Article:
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Sell the dog
Valued Contributor
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Sell the dog

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We all have one. That share we bought that was going to go to the moon and make us a fortune. But the price collapsed and the only hope for recovery is a miracle. Now every tie you log onto OST you see it and it taunts you.

It's usually one of our first purchases and we don't sell it for a bunch of reasons, and they're all bad reasons. The reality is this share is unlikely to ever make you money, not even a modest amount. But we're hurting. Hurting because we got it wrong. Hurting because we lost money. Hurting because we want to be rich and we're not.

So, get rid of the hurt. Sell the dog. It's not going to make you rich, it just causes pain.

Sell it, delete it from your watch list and never look at it again. When somebody on BusinessDayTV talks about it change cannel for five minutes. Make it gone from your life.
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Here's my dog story.

Way back, 1996 if I recall, Brainware listed at 100c a share. I got 20,000 in the IPO and watched it storm to around 600c. But I never sold because this one was the winner that I would retire on. Then the bubble burst and the stock collapsed. Eventually it did a 50:1 consolidation and was finally taken over and changed to Southern Electrical Company. Finally, a few years ago it delisted and I got paid out around R50 for my R20,000 investment.

But at least my dog is gone and the hurt is also gone.

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4 Comments
Frequent Contributor

Of course if  the truth be known its not only dog shares that one should rid yourself of - its pretty well anything that  turns out to be intrinsically worth less than you paid for it. But lessons are there to be learnt and the wisdom accquired should never be dispised. These days I do my best to apply the following wisdom to matters like this - wisdom which I accquired at an unfortunately high cost. I was living in Dublin at the time when I  bought what I thought was a bargain at a country house sale - all the surrounding information told me that I was going to make a lot of money on its resale. The auctioneers were Dublin's best, the owner and provenance seemingly impeccable and the catalogue expensive. I had done my research and into the history of the item. ( As it happens I collect the item purchased and so I was (or so I thought ) combining information with knowledge to acchieve what held out to be a good financial result for me. Sadlyit turned out to be a complete dog. "What shall I do? " I wailed to the one expert who had conclusively revealed the shortcomings of my purchae to me. "Sell it, cut your losses and move on. It is what it is and in 5 years time it will still be worth what its worth now". I took the advice -  and never forgot it. Needless to say this principle can be applied to most  -if not all situations involving purchase and sale o in life.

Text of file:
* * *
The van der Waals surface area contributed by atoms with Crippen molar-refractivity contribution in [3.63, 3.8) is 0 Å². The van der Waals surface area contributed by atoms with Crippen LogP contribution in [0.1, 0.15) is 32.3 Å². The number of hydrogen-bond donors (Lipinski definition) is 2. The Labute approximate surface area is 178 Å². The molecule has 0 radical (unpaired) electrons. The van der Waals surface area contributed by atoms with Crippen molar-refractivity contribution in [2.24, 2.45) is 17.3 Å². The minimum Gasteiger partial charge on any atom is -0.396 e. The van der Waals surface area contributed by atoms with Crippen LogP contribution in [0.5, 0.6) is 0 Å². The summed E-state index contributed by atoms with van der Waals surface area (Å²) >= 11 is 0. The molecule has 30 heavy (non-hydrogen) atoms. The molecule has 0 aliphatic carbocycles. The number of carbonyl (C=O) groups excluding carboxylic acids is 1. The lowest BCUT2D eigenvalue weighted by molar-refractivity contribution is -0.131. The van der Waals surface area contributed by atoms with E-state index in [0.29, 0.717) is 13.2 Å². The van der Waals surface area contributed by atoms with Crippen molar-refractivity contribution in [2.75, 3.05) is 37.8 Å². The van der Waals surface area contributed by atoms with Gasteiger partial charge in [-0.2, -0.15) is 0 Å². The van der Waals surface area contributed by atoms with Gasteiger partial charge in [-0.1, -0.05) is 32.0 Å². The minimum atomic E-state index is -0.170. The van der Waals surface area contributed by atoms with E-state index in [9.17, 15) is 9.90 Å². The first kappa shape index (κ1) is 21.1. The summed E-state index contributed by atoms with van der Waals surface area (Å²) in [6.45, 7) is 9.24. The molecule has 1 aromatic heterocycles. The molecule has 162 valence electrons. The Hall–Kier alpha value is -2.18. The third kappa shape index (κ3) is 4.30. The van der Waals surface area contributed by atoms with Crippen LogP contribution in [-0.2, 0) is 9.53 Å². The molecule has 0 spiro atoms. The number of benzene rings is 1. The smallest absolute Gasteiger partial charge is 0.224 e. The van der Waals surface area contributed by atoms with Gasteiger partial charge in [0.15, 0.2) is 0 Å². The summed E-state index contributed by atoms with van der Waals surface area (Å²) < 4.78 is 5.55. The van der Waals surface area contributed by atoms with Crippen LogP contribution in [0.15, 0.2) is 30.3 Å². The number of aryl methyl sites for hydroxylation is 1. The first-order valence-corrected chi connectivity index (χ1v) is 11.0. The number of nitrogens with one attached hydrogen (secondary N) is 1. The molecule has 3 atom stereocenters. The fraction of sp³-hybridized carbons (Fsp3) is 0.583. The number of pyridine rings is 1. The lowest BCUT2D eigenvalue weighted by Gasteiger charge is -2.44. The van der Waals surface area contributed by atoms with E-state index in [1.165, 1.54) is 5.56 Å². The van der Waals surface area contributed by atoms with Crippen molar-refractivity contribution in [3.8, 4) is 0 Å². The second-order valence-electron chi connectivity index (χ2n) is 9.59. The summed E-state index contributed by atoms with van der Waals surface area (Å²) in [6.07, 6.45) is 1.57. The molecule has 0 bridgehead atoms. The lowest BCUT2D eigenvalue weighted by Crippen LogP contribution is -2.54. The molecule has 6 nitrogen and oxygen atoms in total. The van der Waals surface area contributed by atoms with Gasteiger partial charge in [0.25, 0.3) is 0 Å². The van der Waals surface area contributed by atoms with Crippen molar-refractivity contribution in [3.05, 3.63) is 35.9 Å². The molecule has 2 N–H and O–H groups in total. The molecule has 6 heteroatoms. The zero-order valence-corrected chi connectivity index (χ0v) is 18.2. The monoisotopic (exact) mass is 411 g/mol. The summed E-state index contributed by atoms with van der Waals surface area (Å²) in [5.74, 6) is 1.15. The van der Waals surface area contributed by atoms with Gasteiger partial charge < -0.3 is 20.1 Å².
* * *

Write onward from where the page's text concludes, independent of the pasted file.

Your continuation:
New Contributor

I remember Brainwaire well.I must admit that brainware was also the share that blew my whole acount thinking that Piet de Boer has done it once he will do it again.

I even got family to buy into it.Needles to say i wasnt popular at the time

Frequent Contributor

All this hand wringing begs the question- on a spectrum of Diamond to Dog what markers might be crucial - and so the old perennial question of "what's good and what's bad "

Is it earnings multiples( positive or negative)  - over years - or calls or lack of them on capital or annual growth in NAV?  Simon I think you must develop a  Dog weighing scale of some kind - where

the numbers one to 10 link DIRECTLY to levels of indication of an unwanted Dog in the room  -  one would even avoid weighting them -just indicate proable tipping points.     

And the reason is simply this - as you say - we don't kick dogs out - especially when they are old.

Valued Contributor

Adrain Saville used to do a dogs of the Top40 portfolio at Cannon, way back in late 1990's. It did well enough, but critially was of the Top40, not the market. His metric was buy the losers.

 

Trick is spotting if it's a dog with no hope or just having a rough patch. We ascribe the latter and hence hold on, but many times it actually the former and in all my decades in the market no dog in my portfolio has ever recovered.